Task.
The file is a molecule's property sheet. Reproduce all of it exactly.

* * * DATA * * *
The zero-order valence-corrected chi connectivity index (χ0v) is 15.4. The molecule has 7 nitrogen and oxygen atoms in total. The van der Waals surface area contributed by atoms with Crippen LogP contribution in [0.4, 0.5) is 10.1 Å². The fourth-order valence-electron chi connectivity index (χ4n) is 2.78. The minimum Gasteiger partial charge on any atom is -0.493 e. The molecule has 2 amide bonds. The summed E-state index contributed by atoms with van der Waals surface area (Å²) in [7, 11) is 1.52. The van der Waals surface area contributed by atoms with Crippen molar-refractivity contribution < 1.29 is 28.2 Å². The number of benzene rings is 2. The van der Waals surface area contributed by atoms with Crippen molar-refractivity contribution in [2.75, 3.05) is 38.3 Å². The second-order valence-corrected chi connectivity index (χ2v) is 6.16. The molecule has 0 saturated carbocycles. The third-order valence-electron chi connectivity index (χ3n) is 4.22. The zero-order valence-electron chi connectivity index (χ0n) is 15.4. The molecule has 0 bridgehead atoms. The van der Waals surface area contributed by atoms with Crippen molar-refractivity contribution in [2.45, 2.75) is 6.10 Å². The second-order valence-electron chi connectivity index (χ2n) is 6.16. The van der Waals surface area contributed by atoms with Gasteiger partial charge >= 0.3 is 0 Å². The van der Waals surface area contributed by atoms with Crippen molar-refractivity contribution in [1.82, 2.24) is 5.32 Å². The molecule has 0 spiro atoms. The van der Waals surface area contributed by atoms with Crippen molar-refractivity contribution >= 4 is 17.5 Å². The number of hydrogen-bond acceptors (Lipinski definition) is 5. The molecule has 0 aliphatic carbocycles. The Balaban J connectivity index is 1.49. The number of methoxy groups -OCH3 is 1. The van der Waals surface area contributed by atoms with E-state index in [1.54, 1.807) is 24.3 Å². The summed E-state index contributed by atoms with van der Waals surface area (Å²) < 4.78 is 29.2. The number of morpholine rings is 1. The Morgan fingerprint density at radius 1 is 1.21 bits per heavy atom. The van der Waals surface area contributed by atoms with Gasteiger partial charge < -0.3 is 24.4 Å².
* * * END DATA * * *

The zero-order valence-corrected chi connectivity index (χ0v) is 15.4. The molecule has 7 nitrogen and oxygen atoms in total. The van der Waals surface area contributed by atoms with Crippen LogP contribution in [0.4, 0.5) is 10.1 Å². The fourth-order valence-electron chi connectivity index (χ4n) is 2.78. The minimum Gasteiger partial charge on any atom is -0.493 e. The molecule has 2 amide bonds. The summed E-state index contributed by atoms with van der Waals surface area (Å²) in [7, 11) is 1.52. The van der Waals surface area contributed by atoms with Crippen molar-refractivity contribution < 1.29 is 28.2 Å². The number of benzene rings is 2. The van der Waals surface area contributed by atoms with Crippen molar-refractivity contribution in [2.75, 3.05) is 38.3 Å². The second-order valence-corrected chi connectivity index (χ2v) is 6.16. The molecule has 0 saturated carbocycles. The third-order valence-electron chi connectivity index (χ3n) is 4.22. The zero-order valence-electron chi connectivity index (χ0n) is 15.4. The molecule has 0 bridgehead atoms. The van der Waals surface area contributed by atoms with Crippen molar-refractivity contribution in [2.45, 2.75) is 6.10 Å². The second-order valence-electron chi connectivity index (χ2n) is 6.16. The van der Waals surface area contributed by atoms with Gasteiger partial charge >= 0.3 is 0 Å². The van der Waals surface area contributed by atoms with Crippen molar-refractivity contribution in [1.82, 2.24) is 5.32 Å². The molecule has 0 spiro atoms. The van der Waals surface area contributed by atoms with Crippen molar-refractivity contribution >= 4 is 17.5 Å². The number of hydrogen-bond acceptors (Lipinski definition) is 5. The molecule has 0 aliphatic carbocycles. The Balaban J connectivity index is 1.49. The number of methoxy groups -OCH3 is 1. The van der Waals surface area contributed by atoms with E-state index in [1.54, 1.807) is 24.3 Å². The summed E-state index contributed by atoms with van der Waals surface area (Å²) < 4.78 is 29.2. The number of morpholine rings is 1. The Morgan fingerprint density at radius 1 is 1.21 bits per heavy atom. The van der Waals surface area contributed by atoms with Gasteiger partial charge < -0.3 is 24.4 Å².